Automotive franchise laws serve local communities and consumers
Published on Wed, 07/21/2021 - 8:55pm
It is fashionable of late to decry the franchise automotive retail system as inefficient, costly to consumers, and unable to innovate. These complaints are partially inspired by the rise of new brands such as Tesla that do not rely on independent, franchised dealers to sell their vehicles and, therefore, run into conflict with franchise laws in many states. In the authors’ view, what the critics miss is that the franchise system and franchise law are a result of a long history of conflict between manufacturers and dealers that governments mediate for the benefit of consumers and local economies.
The Los Angeles Times is reporting that Los Angeles County will issue a new health order that will mandate that everyone, regardless of vaccination status, wear masks when in public indoor spaces starting at 12:01 AM on Sunday, July 18. Currently, only individuals who are not fully vaccinated are required to wear masks in public indoor spaces. This new mandate follows on the heels of recommendations from the County that everyone wear masks indoors in response to the increase in spread of COVID-19 due to the prevalence of the Delta Variant. County health officials said that this mandate will likely be in place until there is a decrease in transmission County wide.
At the beginning of the pandemic we shared how telework realities of quarantine resulted in potentially new reimbursable business expenses for employees such as home internet, home telephone, utility, office furniture and other costs. Now, even when employees are getting back to the workspace, many will continue to use their personal devices for business use. Where such use is reasonable and necessary, the employer must reimburse such expenses. The first step is to make sure employees can seek reimbursement for expenses such as cell phone use. Since reimbursement of business expenses is a non-waivable right, employees are entitled to reimbursement and can bring a class action or PAGA case seeking the same even if they never directly requested reimbursement from the employer. Several such cases have already been filed across California.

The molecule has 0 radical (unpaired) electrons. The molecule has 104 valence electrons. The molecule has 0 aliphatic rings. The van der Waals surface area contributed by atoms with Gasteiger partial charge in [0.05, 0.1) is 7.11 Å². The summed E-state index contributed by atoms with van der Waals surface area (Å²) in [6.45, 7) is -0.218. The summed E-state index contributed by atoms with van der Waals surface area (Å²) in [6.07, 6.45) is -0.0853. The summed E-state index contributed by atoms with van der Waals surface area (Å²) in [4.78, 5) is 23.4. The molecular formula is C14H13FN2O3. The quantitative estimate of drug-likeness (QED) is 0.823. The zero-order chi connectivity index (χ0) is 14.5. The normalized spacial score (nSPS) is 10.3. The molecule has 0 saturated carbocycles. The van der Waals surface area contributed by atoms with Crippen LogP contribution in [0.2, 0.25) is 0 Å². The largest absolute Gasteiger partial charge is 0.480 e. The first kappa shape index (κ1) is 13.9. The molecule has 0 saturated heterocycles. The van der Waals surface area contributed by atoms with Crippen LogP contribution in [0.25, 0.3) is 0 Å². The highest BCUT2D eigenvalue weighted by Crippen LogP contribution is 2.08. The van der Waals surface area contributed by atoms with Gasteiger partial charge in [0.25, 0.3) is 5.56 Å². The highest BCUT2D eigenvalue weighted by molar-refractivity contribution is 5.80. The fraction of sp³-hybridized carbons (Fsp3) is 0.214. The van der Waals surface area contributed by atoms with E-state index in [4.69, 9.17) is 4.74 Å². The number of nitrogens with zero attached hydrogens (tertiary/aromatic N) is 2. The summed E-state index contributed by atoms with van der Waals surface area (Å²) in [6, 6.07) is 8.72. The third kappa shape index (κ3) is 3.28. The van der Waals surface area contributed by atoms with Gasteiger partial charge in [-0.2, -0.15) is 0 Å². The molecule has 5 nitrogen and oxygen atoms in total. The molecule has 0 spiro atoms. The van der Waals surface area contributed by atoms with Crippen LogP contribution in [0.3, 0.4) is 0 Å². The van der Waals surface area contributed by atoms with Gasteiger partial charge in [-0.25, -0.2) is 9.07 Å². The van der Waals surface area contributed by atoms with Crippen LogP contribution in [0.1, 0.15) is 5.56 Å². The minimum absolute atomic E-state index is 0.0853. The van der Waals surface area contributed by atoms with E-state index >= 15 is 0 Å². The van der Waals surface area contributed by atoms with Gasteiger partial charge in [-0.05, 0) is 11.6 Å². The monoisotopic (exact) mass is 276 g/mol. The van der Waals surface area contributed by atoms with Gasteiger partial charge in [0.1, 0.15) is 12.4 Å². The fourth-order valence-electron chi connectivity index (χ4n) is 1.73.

With respect to the COVID pandemic, California is the leading state for litigation, with only New York State within reach. The next closest, Florida, has less than half of the cases filed. This should serve as a reminder that in this litigious state, businesses must remain vigilant in preventing the spread of COVID at the workplace.
In November of 2020, Cal/OSHA adopted emergency COVID-related regulations to prevent the spread of COVID in the workplace. Six months later, on June 4, 2021, it announced changes to these restrictions that it will likely formally adopt in the next few days. These restrictions apply to employers and their employees.
Congress passed the American Rescue Plan in March of 2021 to extend the paid leave tax credits available to employers with less than 500 employees through September 30, 2021. While employers are no longer required by federal law to provide the leave, if this leave is voluntarily provided (or, provided pursuant to a state or local mandate), employers can continue to obtain tax credits for the maximum amount allowed under federal law for leave taken through September 30, 2021. Please note that the amount paid to the employee may not exactly match the tax credit available if the state or local order requires paying out such leave at a different amount than the federal maximum tax credit.
As we transition back to the “normal” times before March 2020, many employers are wondering whether they can mandate that their employees be vaccinated for COVID. The Equal Employment Opportunity Commission (“EEOC”) and the California Department of Fair Employment and Housing (“DFEH”) have released guidance, stating that subject to certain religious and medical exemptions, the answer is yes. However, we do not recommend employers implement a vaccine mandate, and instead recommend employers take a more relaxed and voluntary approach to obtaining high rates of vaccination among their employees. We have provided the following Frequently Asked Questions and answers.
There are many reasons why employers may want or need to know whether their employees have been vaccinated against COVID-19: the safety of staff and customers, a desire to modify mask rules, or even legal mandates. As a general rule, employers may ask employees for proof that they have received a COVID vaccination, but there are several factors that should be considered if and when doing so. These include ensuring the questions are asked correctly, that privacy measures are in place, and that employee information is safeguarded.
Courts across the country took different approaches during the pandemic. This article summarizes the state of civil jury trials in a select few key California counties in which Scali Rasmussen practices regularly.
On March 19, 2021, Governor Gavin Newsom signed into law an extension of paid COVID-19 sick leave. This type of leave is in addition to other types of sick leave generally provided by employers. While the law passed in March, it is retroactive back to January 1, 2021 as of March 29, 2021. We have provided the following Frequently Asked Questions and answers.